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K-5 WRITING #10

Mini lesson: Editing- Editing By Ear For End Punctuation and Beginning Capitalization

Grades 2-5

 

 

 

Writing

 

Common Core State Standards

L.2.2 Demonstrate command of the conventions of standard English capitalization, punctuation, and spelling when writing.
L.3.2 Demonstrate command of the conventions of standard English capitalization, punctuation, and spelling when writing.
L.4.2 Demonstrate command of the conventions of standard English capitalization, punctuation, and spelling when writing.
L.5.2 Demonstrate command of the conventions of standard English capitalization, punctuation, and spelling when writing.

 

Rationale

Students need to hear when vocal changes would indicate sentences requiring different punctuation. For example, raising pitch would indicate a question and would require a question mark. When the sentence ends, students should indicate the next word needs a capital letter.

 

Materials

  • Chart paper

  • I Finally Got It” (see end of lesson for this story)

  • Any poem, Big Book, short story or other written message that contain a variety of ending punctuation

 

Direct Explanation

Gather students in front of an easel. Tell students that you are going to show them an easy way to edit for end punctuation and beginning capitalization. “In our writing we will be looking for places to add periods, question marks and exclamation marks. Each new sentence will begin with a capital letter.”

(Note: In second grade, you may want to restrict the exercise to only one end punctuation mark: periods. Older students can keep track of other marks as well.)

 

Model

Ask the students to listen as you read orally from the Big Book. Read declarative sentences with a slight voice drop, questions with a rise and pause, and exclamations with a rise and more volume. As you reach the end of each sentence, point out the end punctuation and that the next sentence begins with a capital letter. Continue, encouraging the students to join in chorally. Continue reading until most of the students get the connection between the sound of their voice and the end punctuation. Now take the Big Book from the easel, so that the students cannot see the text. Ask the students to snap their fingers when they hear the end of a sentence. Have students name the appropriate end punctuation mark. Continue reading aloud to them. Discuss how your voice sounds when you reach the periods, question marks, or exclamation points.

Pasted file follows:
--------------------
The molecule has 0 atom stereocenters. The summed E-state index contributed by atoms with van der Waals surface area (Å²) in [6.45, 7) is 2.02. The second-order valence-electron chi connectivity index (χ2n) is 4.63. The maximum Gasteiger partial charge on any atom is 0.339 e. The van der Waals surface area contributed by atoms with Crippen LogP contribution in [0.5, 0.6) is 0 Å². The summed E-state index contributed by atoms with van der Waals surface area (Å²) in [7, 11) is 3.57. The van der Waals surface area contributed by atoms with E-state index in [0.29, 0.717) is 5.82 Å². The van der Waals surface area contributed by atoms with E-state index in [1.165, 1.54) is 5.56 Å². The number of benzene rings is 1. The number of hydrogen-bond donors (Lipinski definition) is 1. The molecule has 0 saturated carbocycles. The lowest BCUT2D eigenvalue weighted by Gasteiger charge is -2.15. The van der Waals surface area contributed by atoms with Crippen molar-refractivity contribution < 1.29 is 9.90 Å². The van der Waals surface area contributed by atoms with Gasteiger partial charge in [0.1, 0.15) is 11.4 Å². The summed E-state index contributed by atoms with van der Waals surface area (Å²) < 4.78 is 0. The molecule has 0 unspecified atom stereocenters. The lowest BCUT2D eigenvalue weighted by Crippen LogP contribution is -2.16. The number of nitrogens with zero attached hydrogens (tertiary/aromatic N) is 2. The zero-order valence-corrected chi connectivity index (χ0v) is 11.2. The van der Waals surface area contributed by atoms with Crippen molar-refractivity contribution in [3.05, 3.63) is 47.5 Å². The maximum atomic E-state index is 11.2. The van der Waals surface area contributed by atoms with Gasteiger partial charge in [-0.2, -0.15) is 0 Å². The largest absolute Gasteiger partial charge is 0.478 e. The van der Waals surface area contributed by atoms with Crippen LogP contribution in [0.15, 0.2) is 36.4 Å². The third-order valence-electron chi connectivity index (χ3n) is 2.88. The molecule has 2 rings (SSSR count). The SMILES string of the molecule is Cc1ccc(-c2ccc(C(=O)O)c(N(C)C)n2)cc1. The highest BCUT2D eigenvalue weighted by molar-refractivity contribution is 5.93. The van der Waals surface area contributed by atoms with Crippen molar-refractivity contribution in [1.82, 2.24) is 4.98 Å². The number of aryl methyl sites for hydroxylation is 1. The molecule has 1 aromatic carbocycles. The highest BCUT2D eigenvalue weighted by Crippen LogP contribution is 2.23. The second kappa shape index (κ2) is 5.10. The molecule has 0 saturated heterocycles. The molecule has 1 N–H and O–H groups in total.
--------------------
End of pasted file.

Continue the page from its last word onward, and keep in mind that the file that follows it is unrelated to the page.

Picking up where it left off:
Guided Practice

  1. Read a text such as “I Finally Got It!” The class will listen for complete sentences. The students will snap their fingers to signal the end and then discuss the appropriate mark. Show the students the way you edited the piece for ending punctuation. (You can use editing symbols or cross-out and write in the spaces between lines.) Remind them to check that each new sentence begins with a capital letter. One way to do that is to take a yellow highlighter and mark the beginnings of all the sentences and then change whatever is needed.

  2. Now have all the students try this kind of editing in peer partnerships or groups. Ask partnerships or groups if they found any missing end punctuation.